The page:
As per, up goes the drone…

Back onto the train we climb, but this time I go for the rear locomotive – rear at least today, in the direction we’re going:

Nice and roomy it was too, since I was alone! After a stint here I figured I should go inform the others of the benefits of the rear-view in terms of spaciousness. Funnily enough – everyone then transferred to the back, while I was left alone up front! So it was feet-up and a chat with the driver, man to man ).

Btw, in the middle of the twin-locomotive train there’s a dining car section with a bar. And you don’t miss any of the action outside while you’re there: you can watch the proceedings on a monitor hooked up to a dash-cam! ->

Another sturdy wall, this one not Italian:

Next, we pass the Baikal Neutrino Observatory, home to the Baikal Deep Underwater Neutrino Telescope:

Interestingly, the tunnels differ somewhat in their shapes and the building materials they’re constructed of: some – bricks; others – concrete, for example. This is due to their construction taking place years apart and by different builders – sometimes from different countries, as mentioned:

Bridges – two, side-by-side. The iron one: built first (early 1900s); the other: built more than 10 years later, and made of reinforced concrete:

One of the very first reinforced concrete constructions of Russia – here! ->

And here’s the original train that used to choo-choo along Lake Baikal:

Another several kilometers, and another station with a village next to it. A quick stretch of the legs is in order:

Back on the train, next up – unexpectednesses: horses! They weren’t startled by the train trundling past; I guess they’re used to it. And it only ever gets up to 40km/h anyway…

Onward. For some, things were getting a bit samey and tiring. Accordingly, many headed to the restaurant/bar for refreshments. This freed up some room up front for the youngest of the passengers – who even got to hoot the horn a few times: now there’s something they’ll never forget for the rest of their lives. Wait… I had a few hoots of it myself. Yes, “forever young” – folks are always telling me ).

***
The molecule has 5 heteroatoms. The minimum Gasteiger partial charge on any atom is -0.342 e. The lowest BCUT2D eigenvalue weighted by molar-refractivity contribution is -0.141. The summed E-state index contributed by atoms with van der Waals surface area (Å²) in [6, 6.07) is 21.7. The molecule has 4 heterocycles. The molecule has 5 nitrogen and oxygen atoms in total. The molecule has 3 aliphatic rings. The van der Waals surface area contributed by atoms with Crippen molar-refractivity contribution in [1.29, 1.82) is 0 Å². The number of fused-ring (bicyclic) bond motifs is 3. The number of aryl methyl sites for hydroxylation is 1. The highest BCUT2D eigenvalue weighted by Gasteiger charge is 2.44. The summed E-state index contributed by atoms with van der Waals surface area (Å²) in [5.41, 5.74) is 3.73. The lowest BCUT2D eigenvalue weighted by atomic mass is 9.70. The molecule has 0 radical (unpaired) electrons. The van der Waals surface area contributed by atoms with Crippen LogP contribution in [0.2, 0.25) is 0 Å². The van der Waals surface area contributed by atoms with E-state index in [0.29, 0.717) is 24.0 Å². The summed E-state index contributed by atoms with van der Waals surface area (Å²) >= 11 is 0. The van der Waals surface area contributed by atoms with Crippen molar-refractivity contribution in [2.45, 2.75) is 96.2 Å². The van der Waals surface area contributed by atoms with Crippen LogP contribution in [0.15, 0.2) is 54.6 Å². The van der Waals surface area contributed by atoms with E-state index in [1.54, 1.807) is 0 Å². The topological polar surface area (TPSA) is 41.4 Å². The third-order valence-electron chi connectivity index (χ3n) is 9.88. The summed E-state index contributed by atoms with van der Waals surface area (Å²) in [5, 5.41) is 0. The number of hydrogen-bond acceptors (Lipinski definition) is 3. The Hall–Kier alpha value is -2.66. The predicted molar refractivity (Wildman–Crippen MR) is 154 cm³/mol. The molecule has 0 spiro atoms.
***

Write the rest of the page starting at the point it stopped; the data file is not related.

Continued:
Our next stop: at the 137th kilometer – the Tsar’s Manor:

Nicely refurbed inside it is too:

It was here we were able to… have a bathe. Yes – in Lake Baikal in February! But of course ) ->

Evening was approaching, and it was time so say our farewells to the Baikal ice. Some of the group, Petrovich included, couldn’t be pulled away! ->

Goodbye ice, and back onto the train:

A little later – and that was that: circum-Baikal train-ride – done. Oh what a wonderful, calming, meditative day. Must repeat; and I suggest you have a go for yourselves too, dear readers (with access to the driver’s cabin:)…

The Circum-Baikal Railway

Over there: the Trans-Siberian Railway ->

Here’s the last station – in the town of Slyudyanka, which also happens to be a stop and major railroad junction for the Trans-Siberian Railway:

The station building – made out of locally-mined marble. And it’s just as neat on the inside:

Just like at our HQ ) ->

Working hours: Monday–Sunday, round-the-clock

A while later, we were on a plane flying back to Moscow – our Magadan–Oymyakon–Yakutsk–Mirny–Lake Baikal–Irkutsk auto-expedition finally over. Wow, what a trip.

I think I’ve covered everything, and I hope you all liked my tourist-brochure format for this unusual – unusually great – adventure tourism destination! It hardly needs saying (again), but… I highly recommend it! Over and out folks; do svidaniya…

The rest of the photos from our MYB expedition are here.